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Tamihere says groups objecting to his use of Nazi phrase have no right to be thought police

Auckland mayoral candidate John Tamihere says groups objecting to his use of "sieg heil" had no right to be his thought police.

Mr Tamihere has doubled down on his use of the Nazi greeting this week, telling RNZ's Morning Report mayoral debate today he can say what he likes.

The Race Relations Commissioner and the Holocaust Centre have said the comments in a debate on Tuesday were unacceptable.

But Mr Tamihere said he was using the expression to illustrate that Phil Goff was acting like a dictator when he acted to bar far right Canadian speakers Lauren Southern and Stefan Molyneux appearing at council venues last year.

Those objecting to "sieg heil" could not corner the market on what was acceptable when people had fought and died in war to defend free speech, he said.

"I get that the Jewish folk can corner the market on the holocaust and that's terrible. Sieg heil for a guy that acts like Hitler is fair enough in a debate," Mr Tamihere said.

But Mr Goff said he had the right to express zero tolerance for bigotry, and a lot of people were offended by the Nazi comment.

"You didn't apologise for that. You didn't apologise when you offended people that were victims of sexual assault, you didn't apologise when you offended women by making derogatory comments about them, you didn't apologise when you offended the rainbow community... you don't learn from your mistakes John."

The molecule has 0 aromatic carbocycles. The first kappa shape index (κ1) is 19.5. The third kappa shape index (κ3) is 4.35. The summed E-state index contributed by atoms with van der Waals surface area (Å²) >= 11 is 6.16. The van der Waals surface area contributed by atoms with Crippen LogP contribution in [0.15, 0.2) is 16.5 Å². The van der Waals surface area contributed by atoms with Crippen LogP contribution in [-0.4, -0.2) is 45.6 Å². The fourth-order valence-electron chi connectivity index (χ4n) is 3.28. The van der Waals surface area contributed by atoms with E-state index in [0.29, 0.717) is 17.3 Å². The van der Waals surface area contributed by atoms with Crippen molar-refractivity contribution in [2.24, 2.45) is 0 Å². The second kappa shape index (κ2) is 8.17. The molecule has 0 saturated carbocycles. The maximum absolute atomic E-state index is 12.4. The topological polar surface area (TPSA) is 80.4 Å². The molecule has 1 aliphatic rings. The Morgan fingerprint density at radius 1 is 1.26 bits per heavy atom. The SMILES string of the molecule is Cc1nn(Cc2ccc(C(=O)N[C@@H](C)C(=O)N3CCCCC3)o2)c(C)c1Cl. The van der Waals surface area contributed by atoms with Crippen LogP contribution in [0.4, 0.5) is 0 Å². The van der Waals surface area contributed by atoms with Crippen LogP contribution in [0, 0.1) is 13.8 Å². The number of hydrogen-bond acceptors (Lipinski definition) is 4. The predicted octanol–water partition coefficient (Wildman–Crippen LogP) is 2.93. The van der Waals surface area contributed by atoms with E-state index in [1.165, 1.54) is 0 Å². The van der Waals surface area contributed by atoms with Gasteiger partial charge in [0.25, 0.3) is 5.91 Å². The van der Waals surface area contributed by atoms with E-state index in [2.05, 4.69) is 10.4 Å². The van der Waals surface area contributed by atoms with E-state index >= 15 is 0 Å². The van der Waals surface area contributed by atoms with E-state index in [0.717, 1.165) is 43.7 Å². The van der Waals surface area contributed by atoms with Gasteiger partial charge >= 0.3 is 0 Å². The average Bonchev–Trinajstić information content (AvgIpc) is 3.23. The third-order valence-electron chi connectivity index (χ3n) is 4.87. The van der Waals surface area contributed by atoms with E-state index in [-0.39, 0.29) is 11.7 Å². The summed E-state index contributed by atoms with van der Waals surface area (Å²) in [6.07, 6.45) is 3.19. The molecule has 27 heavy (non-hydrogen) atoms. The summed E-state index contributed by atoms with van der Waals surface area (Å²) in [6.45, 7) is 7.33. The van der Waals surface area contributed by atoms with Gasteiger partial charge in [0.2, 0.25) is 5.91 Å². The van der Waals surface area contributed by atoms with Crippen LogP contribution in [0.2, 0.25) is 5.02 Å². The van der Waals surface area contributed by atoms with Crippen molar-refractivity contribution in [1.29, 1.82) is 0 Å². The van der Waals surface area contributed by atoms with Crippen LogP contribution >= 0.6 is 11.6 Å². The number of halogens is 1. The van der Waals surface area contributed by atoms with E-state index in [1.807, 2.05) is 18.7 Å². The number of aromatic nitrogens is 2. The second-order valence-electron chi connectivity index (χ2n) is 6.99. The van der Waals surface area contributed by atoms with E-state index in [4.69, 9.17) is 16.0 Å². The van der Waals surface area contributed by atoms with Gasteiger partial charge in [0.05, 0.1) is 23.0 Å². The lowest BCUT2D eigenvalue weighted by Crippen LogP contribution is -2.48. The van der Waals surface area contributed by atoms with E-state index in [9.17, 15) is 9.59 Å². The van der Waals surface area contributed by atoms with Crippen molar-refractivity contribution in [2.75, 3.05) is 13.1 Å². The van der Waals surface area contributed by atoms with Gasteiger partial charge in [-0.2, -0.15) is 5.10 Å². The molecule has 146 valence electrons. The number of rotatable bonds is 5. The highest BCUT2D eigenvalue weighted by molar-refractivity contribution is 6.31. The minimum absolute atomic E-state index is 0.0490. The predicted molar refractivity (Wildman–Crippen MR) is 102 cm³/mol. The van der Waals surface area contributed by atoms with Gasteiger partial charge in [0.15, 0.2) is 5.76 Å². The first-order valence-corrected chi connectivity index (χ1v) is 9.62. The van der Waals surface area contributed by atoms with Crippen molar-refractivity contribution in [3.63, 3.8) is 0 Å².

Each candidate accused the other of taking the Nazi comment out of context.

Mr Tamihere said Mr Goff was trying to highlight a tiny part of a 45 minute debate, while Mr Goff said Mr Tamihere was trying to reframe the context of his comments which were made after Mr Goff talked about his mixed heritage grandchild.

The pair continued the fractious vibe that has been evident any time they've shared the stage.

Mr Tamihere frequently rolled his eyes and loudly sighed. Mr Goff smiled to himself, chuckled or scoffed.

They canvassed several other areas, with Mr Tamihere saying the council should do a land swap with Fletchers to solve the Ihumātao stand-off.

Mr Goff said it was not council's role to solve the problem, but it had already tried to help by creating more reserve land in the area.

Mr Tamihere said Mr Goff's plans to carry cars off the wharf by barge was ridiculous, while Mr Goff said Mr Tamihere's 18-lane harbour bridge suggestion was "a total fantasy."

And Mr Goff ruled out supporting a new airport at Whenuapai, saying the area was too built up and other city's managed with one airport.

Mr Tamihere said the city was crying out for a second, strategic airport.

rnz.co.nz


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